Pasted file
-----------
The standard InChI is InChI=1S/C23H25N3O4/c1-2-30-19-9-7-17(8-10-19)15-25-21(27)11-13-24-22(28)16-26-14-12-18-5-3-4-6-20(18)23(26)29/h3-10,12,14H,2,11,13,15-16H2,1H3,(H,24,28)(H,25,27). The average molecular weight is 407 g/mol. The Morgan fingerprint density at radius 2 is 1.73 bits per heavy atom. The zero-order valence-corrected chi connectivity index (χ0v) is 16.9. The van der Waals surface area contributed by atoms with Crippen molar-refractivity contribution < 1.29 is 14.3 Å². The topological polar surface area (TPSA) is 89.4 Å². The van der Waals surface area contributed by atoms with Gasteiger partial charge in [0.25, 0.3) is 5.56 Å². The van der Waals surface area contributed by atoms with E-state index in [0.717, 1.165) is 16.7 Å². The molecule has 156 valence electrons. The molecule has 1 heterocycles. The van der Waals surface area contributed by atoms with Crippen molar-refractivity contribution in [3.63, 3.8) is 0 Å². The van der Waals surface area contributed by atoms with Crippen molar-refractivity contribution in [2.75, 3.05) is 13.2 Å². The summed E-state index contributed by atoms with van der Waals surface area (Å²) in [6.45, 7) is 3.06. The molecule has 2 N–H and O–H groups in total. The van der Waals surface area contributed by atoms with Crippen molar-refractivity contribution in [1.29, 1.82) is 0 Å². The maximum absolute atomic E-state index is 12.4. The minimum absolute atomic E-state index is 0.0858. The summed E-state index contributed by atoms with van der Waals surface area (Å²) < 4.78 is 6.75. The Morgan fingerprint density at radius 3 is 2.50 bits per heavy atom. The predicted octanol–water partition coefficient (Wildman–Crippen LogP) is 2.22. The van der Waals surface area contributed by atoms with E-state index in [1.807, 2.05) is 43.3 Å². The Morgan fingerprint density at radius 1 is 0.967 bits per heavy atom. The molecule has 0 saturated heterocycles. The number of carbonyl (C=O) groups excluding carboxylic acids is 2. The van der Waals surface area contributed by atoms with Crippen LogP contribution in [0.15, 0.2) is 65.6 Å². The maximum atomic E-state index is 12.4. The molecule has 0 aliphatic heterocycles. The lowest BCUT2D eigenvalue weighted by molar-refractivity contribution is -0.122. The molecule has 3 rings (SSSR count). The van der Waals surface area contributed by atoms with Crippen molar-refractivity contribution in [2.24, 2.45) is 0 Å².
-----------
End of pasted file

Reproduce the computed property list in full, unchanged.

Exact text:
The standard InChI is InChI=1S/C23H25N3O4/c1-2-30-19-9-7-17(8-10-19)15-25-21(27)11-13-24-22(28)16-26-14-12-18-5-3-4-6-20(18)23(26)29/h3-10,12,14H,2,11,13,15-16H2,1H3,(H,24,28)(H,25,27). The average molecular weight is 407 g/mol. The Morgan fingerprint density at radius 2 is 1.73 bits per heavy atom. The zero-order valence-corrected chi connectivity index (χ0v) is 16.9. The van der Waals surface area contributed by atoms with Crippen molar-refractivity contribution < 1.29 is 14.3 Å². The topological polar surface area (TPSA) is 89.4 Å². The van der Waals surface area contributed by atoms with Gasteiger partial charge in [0.25, 0.3) is 5.56 Å². The van der Waals surface area contributed by atoms with E-state index in [0.717, 1.165) is 16.7 Å². The molecule has 156 valence electrons. The molecule has 1 heterocycles. The van der Waals surface area contributed by atoms with Crippen molar-refractivity contribution in [3.63, 3.8) is 0 Å². The van der Waals surface area contributed by atoms with Crippen molar-refractivity contribution in [2.75, 3.05) is 13.2 Å². The summed E-state index contributed by atoms with van der Waals surface area (Å²) in [6.45, 7) is 3.06. The molecule has 2 N–H and O–H groups in total. The van der Waals surface area contributed by atoms with Crippen molar-refractivity contribution in [1.29, 1.82) is 0 Å². The maximum absolute atomic E-state index is 12.4. The minimum absolute atomic E-state index is 0.0858. The summed E-state index contributed by atoms with van der Waals surface area (Å²) < 4.78 is 6.75. The Morgan fingerprint density at radius 3 is 2.50 bits per heavy atom. The predicted octanol–water partition coefficient (Wildman–Crippen LogP) is 2.22. The van der Waals surface area contributed by atoms with E-state index in [1.807, 2.05) is 43.3 Å². The Morgan fingerprint density at radius 1 is 0.967 bits per heavy atom. The molecule has 0 saturated heterocycles. The number of carbonyl (C=O) groups excluding carboxylic acids is 2. The van der Waals surface area contributed by atoms with Crippen LogP contribution in [0.15, 0.2) is 65.6 Å². The maximum atomic E-state index is 12.4. The molecule has 0 aliphatic heterocycles. The lowest BCUT2D eigenvalue weighted by molar-refractivity contribution is -0.122. The molecule has 3 rings (SSSR count). The van der Waals surface area contributed by atoms with Crippen molar-refractivity contribution in [2.24, 2.45) is 0 Å².